Max Seeger Which-Object Misidentification Max Seeger — draft as of November ; comments welcome James Pryor distinguishes two varieties of error through misidentification, de re misidentification and which-object misidentification, and two corresponding varieties of immunity to error through misidentification. This paper examines the relation between de re and which-object misidentification. To resolve the tension, Pryor should construe which- object misidentification more broadly, as encompassing de re misidentification. For instance, if I believe that I am seeing a canary, based on my visual impression as of a canary in front of me, I may be wrong in many respects, but I cannot be wrong about it being me who is or seems to be seeing a canary cf.
It is the linguistic job of singular terms to pick out the objects that we think or talk about. But what about singular terms that seem to fail to designate anything, because the objects they refer to don't exist? We can employ these terms in meaningful thought and talk, which suggests that they are succeeding in fulfilling their representational task.
A team of leading experts presents new essays on the much-debated problem of empty reference and thought. In the s and s Keith Donnellan, David Kaplan, Saul Kripke and Hilary Putnam initiated a revolution in the then standard conception of reference--a concept at the core of philosophical inquiry.
The repercussions of the revolution, particularly felt in metaphysics and epistemology, were soon refined by other influential writers such as Tyler Burge, Gareth Evans, and John Perry. They argued that some linguistic and mental representations have contents individuated by what they are about--by ordinary referents of expressions such as proper names, indexicals, definite descriptions and common nouns, i.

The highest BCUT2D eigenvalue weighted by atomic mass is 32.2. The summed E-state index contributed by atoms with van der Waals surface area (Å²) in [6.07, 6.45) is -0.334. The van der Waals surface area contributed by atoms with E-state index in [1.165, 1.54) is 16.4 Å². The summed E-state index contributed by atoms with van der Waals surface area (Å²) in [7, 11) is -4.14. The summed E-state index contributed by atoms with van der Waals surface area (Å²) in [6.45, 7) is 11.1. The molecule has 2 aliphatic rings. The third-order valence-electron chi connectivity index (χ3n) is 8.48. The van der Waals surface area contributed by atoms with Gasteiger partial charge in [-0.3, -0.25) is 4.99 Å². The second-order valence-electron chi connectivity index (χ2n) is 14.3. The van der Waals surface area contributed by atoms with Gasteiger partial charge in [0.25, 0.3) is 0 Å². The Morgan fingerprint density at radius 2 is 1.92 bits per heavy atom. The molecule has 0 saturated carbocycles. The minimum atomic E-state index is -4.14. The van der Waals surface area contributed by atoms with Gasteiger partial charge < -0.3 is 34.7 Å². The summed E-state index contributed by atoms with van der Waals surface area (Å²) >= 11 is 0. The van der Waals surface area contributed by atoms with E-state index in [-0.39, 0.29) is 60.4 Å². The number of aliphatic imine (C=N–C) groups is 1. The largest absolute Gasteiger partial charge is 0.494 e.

The view was at odds with a central philosophical presumption at that time: A turning-point in the debate about how linguistic and mental representation reach external contents concerned the nature of empty mental and linguistic representations, framed by means of the very same expressions crucially invoked in the Donnellan-Kaplan-Kripke-Putnam arguments.
The papers in this volume address different aspects of reference and thought about the apparently non-existent.Unsorted references I hope to clean these up soon. Adam Leite, "How to take skepticism seriously," Philosophical Studies () Adam Leite, "Immediate warrant.
Memory seems to support judgments about the past in two very different ways. One of them is by preserving a judgment that was formed in the past over time.
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It is the first collection of essays devoted exclusively to the topic and will be essential reading for anyone interested in philosophical work on the self, first-person thought or indexical thought more generally. This shopping feature will continue to load items.
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